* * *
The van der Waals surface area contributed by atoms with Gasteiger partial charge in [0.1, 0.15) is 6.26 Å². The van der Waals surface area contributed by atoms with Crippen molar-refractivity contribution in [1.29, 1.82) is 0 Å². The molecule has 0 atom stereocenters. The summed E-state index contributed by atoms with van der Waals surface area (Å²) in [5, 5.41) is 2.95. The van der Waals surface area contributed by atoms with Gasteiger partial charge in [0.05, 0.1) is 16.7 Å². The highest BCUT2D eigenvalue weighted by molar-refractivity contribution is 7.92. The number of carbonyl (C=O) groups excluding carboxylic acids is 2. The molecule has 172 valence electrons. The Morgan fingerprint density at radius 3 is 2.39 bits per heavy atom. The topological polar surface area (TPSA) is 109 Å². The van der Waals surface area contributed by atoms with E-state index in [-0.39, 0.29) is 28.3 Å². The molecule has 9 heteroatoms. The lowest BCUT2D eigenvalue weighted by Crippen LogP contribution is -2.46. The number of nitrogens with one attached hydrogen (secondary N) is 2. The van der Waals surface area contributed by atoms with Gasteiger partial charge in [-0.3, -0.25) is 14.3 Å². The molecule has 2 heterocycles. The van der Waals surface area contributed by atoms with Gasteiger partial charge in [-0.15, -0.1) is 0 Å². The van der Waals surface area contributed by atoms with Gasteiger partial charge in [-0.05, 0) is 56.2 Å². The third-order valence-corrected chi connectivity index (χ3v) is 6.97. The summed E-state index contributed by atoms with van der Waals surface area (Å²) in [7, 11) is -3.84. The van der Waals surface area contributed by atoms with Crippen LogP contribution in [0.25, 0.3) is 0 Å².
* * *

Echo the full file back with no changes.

The van der Waals surface area contributed by atoms with Gasteiger partial charge in [0.1, 0.15) is 6.26 Å². The van der Waals surface area contributed by atoms with Crippen molar-refractivity contribution in [1.29, 1.82) is 0 Å². The molecule has 0 atom stereocenters. The summed E-state index contributed by atoms with van der Waals surface area (Å²) in [5, 5.41) is 2.95. The van der Waals surface area contributed by atoms with Gasteiger partial charge in [0.05, 0.1) is 16.7 Å². The highest BCUT2D eigenvalue weighted by molar-refractivity contribution is 7.92. The number of carbonyl (C=O) groups excluding carboxylic acids is 2. The molecule has 172 valence electrons. The Morgan fingerprint density at radius 3 is 2.39 bits per heavy atom. The topological polar surface area (TPSA) is 109 Å². The van der Waals surface area contributed by atoms with E-state index in [-0.39, 0.29) is 28.3 Å². The molecule has 9 heteroatoms. The lowest BCUT2D eigenvalue weighted by Crippen LogP contribution is -2.46. The number of nitrogens with one attached hydrogen (secondary N) is 2. The van der Waals surface area contributed by atoms with Gasteiger partial charge in [-0.3, -0.25) is 14.3 Å². The molecule has 2 heterocycles. The van der Waals surface area contributed by atoms with Gasteiger partial charge in [-0.15, -0.1) is 0 Å². The van der Waals surface area contributed by atoms with Gasteiger partial charge in [-0.05, 0) is 56.2 Å². The third-order valence-corrected chi connectivity index (χ3v) is 6.97. The summed E-state index contributed by atoms with van der Waals surface area (Å²) in [7, 11) is -3.84. The van der Waals surface area contributed by atoms with Crippen LogP contribution in [0.25, 0.3) is 0 Å².